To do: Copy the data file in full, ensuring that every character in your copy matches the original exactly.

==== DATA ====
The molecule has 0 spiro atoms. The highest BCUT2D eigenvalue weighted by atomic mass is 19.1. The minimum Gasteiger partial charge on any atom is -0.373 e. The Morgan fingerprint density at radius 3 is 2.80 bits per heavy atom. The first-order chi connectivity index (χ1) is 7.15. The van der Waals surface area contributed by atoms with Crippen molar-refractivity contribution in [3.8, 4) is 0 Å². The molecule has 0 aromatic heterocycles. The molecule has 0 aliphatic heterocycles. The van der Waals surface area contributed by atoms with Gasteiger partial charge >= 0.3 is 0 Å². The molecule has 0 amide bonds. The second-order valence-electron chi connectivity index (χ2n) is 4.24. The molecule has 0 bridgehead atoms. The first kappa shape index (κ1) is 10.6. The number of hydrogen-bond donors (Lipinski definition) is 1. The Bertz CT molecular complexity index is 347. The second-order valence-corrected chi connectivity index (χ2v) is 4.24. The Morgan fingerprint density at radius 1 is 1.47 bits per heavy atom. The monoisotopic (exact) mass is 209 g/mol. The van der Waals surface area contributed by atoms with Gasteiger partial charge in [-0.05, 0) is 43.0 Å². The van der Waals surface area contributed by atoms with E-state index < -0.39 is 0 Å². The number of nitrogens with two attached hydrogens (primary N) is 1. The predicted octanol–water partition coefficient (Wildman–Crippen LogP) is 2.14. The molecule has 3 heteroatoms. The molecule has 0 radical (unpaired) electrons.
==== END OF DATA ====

The molecule has 0 spiro atoms. The highest BCUT2D eigenvalue weighted by atomic mass is 19.1. The minimum Gasteiger partial charge on any atom is -0.373 e. The Morgan fingerprint density at radius 3 is 2.80 bits per heavy atom. The first-order chi connectivity index (χ1) is 7.15. The van der Waals surface area contributed by atoms with Crippen molar-refractivity contribution in [3.8, 4) is 0 Å². The molecule has 0 aromatic heterocycles. The molecule has 0 aliphatic heterocycles. The van der Waals surface area contributed by atoms with Gasteiger partial charge >= 0.3 is 0 Å². The molecule has 0 amide bonds. The second-order valence-electron chi connectivity index (χ2n) is 4.24. The molecule has 0 bridgehead atoms. The first kappa shape index (κ1) is 10.6. The number of hydrogen-bond donors (Lipinski definition) is 1. The Bertz CT molecular complexity index is 347. The second-order valence-corrected chi connectivity index (χ2v) is 4.24. The Morgan fingerprint density at radius 1 is 1.47 bits per heavy atom. The monoisotopic (exact) mass is 209 g/mol. The van der Waals surface area contributed by atoms with Gasteiger partial charge in [-0.05, 0) is 43.0 Å². The van der Waals surface area contributed by atoms with E-state index < -0.39 is 0 Å². The number of nitrogens with two attached hydrogens (primary N) is 1. The predicted octanol–water partition coefficient (Wildman–Crippen LogP) is 2.14. The molecule has 3 heteroatoms. The molecule has 0 radical (unpaired) electrons.